Article contributed by “The Ed”
A dollar spent is a dollar taxed. I am not the first person to say that. I am happy to attribute it to Steve Pratt in an article sent to the Alaska Standard, though I do not know if he is the first one to come up with it. I want everyone saying it. I want it internalized so everyone saying it will understand what it means and what its ramifications are for them and their fellow Americans. I want the words spread so that nobody cares who really said it first.
The idea is profound and you would think that it would be said all over the TV, radio and the internet. It is not. If I google the phrase, the listing is 4 pages long and many of the references I find are ones that I put on the net. Okay, Arthur Laffer said something similar when he said “Government spending is taxation. When you look at this, I’ve never heard of a poor person spending himself into prosperity; let alone I’ve never heard of a poor person taxing himself into prosperity.” But in the full quote he was saying that government could not spend the economy into prosperity. While true, it is not where I am trying to go.
It should be obvious. Our government cannot spend money without taking it out of the economy. It may come out of taxpayers’ pockets as direct taxation. It may come out of lenders’ pockets with the promise that the taxpayers will pay it back at a later date. It may come as inflation when the government prints money to make up the shortfall. It means that the moment of taxation is not the bite that the accountants take out of our paychecks each period. The moment of taxation is the moment of government spending. Arthur Laffer got it right in his first sentence: “Government spending is taxation.”
So what about the Republican tax cuts? What would it mean to you if your spouse went on a spending spree and paid for everything with the credit card? Would it be okay if your spouse showed you the checkbook and said, “See, our bank account is still in the black.”? The tax cuts only meant a shift from the checkbook to the credit card. The spending increased. The Republican tax cuts were a tax increase in disguise.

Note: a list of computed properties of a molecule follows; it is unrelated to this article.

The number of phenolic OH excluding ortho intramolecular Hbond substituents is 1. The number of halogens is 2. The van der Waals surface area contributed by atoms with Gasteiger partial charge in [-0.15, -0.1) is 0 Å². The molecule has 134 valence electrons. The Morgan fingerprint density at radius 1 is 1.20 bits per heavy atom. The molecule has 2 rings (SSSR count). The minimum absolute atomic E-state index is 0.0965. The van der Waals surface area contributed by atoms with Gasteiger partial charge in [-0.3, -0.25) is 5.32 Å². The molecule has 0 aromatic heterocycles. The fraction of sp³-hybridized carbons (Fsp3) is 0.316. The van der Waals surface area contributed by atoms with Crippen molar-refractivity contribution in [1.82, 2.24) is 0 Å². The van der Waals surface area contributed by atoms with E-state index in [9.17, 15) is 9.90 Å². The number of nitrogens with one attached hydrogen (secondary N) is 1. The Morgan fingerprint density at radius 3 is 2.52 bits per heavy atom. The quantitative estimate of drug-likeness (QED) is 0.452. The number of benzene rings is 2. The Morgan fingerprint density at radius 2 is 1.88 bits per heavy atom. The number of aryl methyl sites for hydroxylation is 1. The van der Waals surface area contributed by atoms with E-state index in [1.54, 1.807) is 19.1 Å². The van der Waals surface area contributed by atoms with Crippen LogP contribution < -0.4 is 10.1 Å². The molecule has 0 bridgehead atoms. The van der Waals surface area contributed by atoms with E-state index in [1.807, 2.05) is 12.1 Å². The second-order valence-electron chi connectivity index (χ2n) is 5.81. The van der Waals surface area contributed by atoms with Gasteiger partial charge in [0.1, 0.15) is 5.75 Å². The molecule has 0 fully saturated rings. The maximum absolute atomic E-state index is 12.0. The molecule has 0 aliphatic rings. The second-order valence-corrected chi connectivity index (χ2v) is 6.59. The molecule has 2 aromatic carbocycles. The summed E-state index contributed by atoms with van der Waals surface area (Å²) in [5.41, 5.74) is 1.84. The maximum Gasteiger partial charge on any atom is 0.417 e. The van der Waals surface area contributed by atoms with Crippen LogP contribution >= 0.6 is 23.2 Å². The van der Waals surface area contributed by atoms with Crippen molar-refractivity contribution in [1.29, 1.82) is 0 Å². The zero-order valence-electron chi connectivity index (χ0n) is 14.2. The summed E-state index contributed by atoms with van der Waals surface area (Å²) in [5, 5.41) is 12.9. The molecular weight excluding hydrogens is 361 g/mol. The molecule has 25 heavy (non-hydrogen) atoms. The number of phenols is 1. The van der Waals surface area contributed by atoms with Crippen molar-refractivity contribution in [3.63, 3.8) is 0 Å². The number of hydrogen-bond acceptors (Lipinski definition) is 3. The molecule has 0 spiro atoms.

Bush43 was correct in that taxes are a burden on the American people and that tax cuts boost the economy. But in the Bush era, we had the wars in Iraq and Afghanistan, No Child Left Behind, the Medicare Prescription Drug Plan and the TARP (Troubled Asset Relief Program). The tax cut was only a cut in how much came off the top in income taxes. It was a sham. All of these increased spending by the Federal Government. They were all put on the credit card so the people of the U.S. would not feel the bite.
The Obama regime has topped the Bush regime with extended unemployment benefits, more food stamps and gutting of the welfare rules. In the meantime, unemployment climbs and baby boomers are lined up to start retiring. All of this means more spending which means more wealth taken out of the economy.
Let’s suppose that you make $100,000 each year. The Medicare tax is 1.45% so that you would pay $1,450 each year for Medicare. But the Medicare tax does not cover Medicare expenditures. There was $549 billion spent on Medicare in 2011. Medicare taxes were only $196 billion. “A dollar spent is a dollar taxed” means that you are really paying $4061 in Medicare taxes to make the system work.
Unfortunately, the absence of “A dollar spent is a dollar taxed” is ruling Washington. The ability to put the expenses on the credit card has kept the American people from realizing just how onerous their tax burden really is. President Obama has successfully gotten an increase in tax rates and is campaigning for more. In the short run increases in the tax rates will further burden an economy that is already weak. But the taxpayer will find ways to reduce their taxes just as they did when the maximum marginal income tax rate was 92% between 1952 and 1953. The deficit will continue to be financed with debt.
The absence of the sense that “A dollar spent is a dollar taxed” means guilt free lobbying. A lobbyist can ask for further expansion of Medicare, greater farm subsidies, student loan forgiveness, housing subsidies, Pell grants, expansion of the military complex or any one of thousands of causes and never worry that they ask for too much. Congress will not object. Congress is not spending its own money.
“A dollar spent is a dollar taxed” is a very easy concept to grasp. But it takes moral courage for Congressmen to give the taxpayer a seat at the table when spending is discussed. Recognizing what “A dollar spent is a dollar taxed” really means and acting on it takes principled steadfastness. It will take a cultural change to fix what is wrong in Washington. “A dollar spent is a dollar taxed” will be a small but critical part of the change.